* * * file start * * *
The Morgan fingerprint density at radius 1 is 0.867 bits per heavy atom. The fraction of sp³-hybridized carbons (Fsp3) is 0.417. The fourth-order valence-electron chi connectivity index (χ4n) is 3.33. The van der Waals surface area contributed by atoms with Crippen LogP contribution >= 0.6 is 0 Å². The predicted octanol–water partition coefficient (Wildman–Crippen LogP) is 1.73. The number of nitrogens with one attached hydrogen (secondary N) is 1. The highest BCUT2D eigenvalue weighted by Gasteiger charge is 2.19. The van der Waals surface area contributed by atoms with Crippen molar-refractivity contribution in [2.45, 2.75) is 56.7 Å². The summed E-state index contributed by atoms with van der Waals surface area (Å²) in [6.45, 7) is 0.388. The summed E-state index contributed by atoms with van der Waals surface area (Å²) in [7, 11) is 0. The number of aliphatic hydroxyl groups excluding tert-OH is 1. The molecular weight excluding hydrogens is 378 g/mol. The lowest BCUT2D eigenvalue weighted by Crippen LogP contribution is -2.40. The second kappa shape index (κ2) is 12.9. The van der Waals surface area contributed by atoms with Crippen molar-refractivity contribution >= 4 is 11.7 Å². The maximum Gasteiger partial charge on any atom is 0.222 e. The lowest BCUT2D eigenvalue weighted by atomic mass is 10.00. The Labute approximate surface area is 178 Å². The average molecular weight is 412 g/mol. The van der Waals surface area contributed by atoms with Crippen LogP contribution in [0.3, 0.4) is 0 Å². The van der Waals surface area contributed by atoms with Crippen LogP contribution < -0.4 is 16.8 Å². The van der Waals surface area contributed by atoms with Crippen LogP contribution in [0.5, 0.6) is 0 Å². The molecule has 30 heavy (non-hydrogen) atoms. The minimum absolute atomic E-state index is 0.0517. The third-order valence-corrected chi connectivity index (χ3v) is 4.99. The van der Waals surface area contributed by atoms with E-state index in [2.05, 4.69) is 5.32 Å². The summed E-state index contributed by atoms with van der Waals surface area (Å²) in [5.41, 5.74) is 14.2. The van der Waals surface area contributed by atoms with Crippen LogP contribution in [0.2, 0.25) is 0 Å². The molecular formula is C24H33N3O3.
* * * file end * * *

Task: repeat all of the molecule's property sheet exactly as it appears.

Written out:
The Morgan fingerprint density at radius 1 is 0.867 bits per heavy atom. The fraction of sp³-hybridized carbons (Fsp3) is 0.417. The fourth-order valence-electron chi connectivity index (χ4n) is 3.33. The van der Waals surface area contributed by atoms with Crippen LogP contribution >= 0.6 is 0 Å². The predicted octanol–water partition coefficient (Wildman–Crippen LogP) is 1.73. The number of nitrogens with one attached hydrogen (secondary N) is 1. The highest BCUT2D eigenvalue weighted by Gasteiger charge is 2.19. The van der Waals surface area contributed by atoms with Crippen molar-refractivity contribution in [2.45, 2.75) is 56.7 Å². The summed E-state index contributed by atoms with van der Waals surface area (Å²) in [6.45, 7) is 0.388. The summed E-state index contributed by atoms with van der Waals surface area (Å²) in [7, 11) is 0. The number of aliphatic hydroxyl groups excluding tert-OH is 1. The molecular weight excluding hydrogens is 378 g/mol. The lowest BCUT2D eigenvalue weighted by Crippen LogP contribution is -2.40. The second kappa shape index (κ2) is 12.9. The van der Waals surface area contributed by atoms with Crippen molar-refractivity contribution >= 4 is 11.7 Å². The maximum Gasteiger partial charge on any atom is 0.222 e. The lowest BCUT2D eigenvalue weighted by atomic mass is 10.00. The Labute approximate surface area is 178 Å². The average molecular weight is 412 g/mol. The van der Waals surface area contributed by atoms with Crippen LogP contribution in [0.3, 0.4) is 0 Å². The van der Waals surface area contributed by atoms with Crippen LogP contribution < -0.4 is 16.8 Å². The van der Waals surface area contributed by atoms with Crippen LogP contribution in [0.5, 0.6) is 0 Å². The molecule has 30 heavy (non-hydrogen) atoms. The minimum absolute atomic E-state index is 0.0517. The third-order valence-corrected chi connectivity index (χ3v) is 4.99. The van der Waals surface area contributed by atoms with E-state index in [2.05, 4.69) is 5.32 Å². The summed E-state index contributed by atoms with van der Waals surface area (Å²) in [5.41, 5.74) is 14.2. The van der Waals surface area contributed by atoms with Crippen LogP contribution in [0.2, 0.25) is 0 Å². The molecular formula is C24H33N3O3.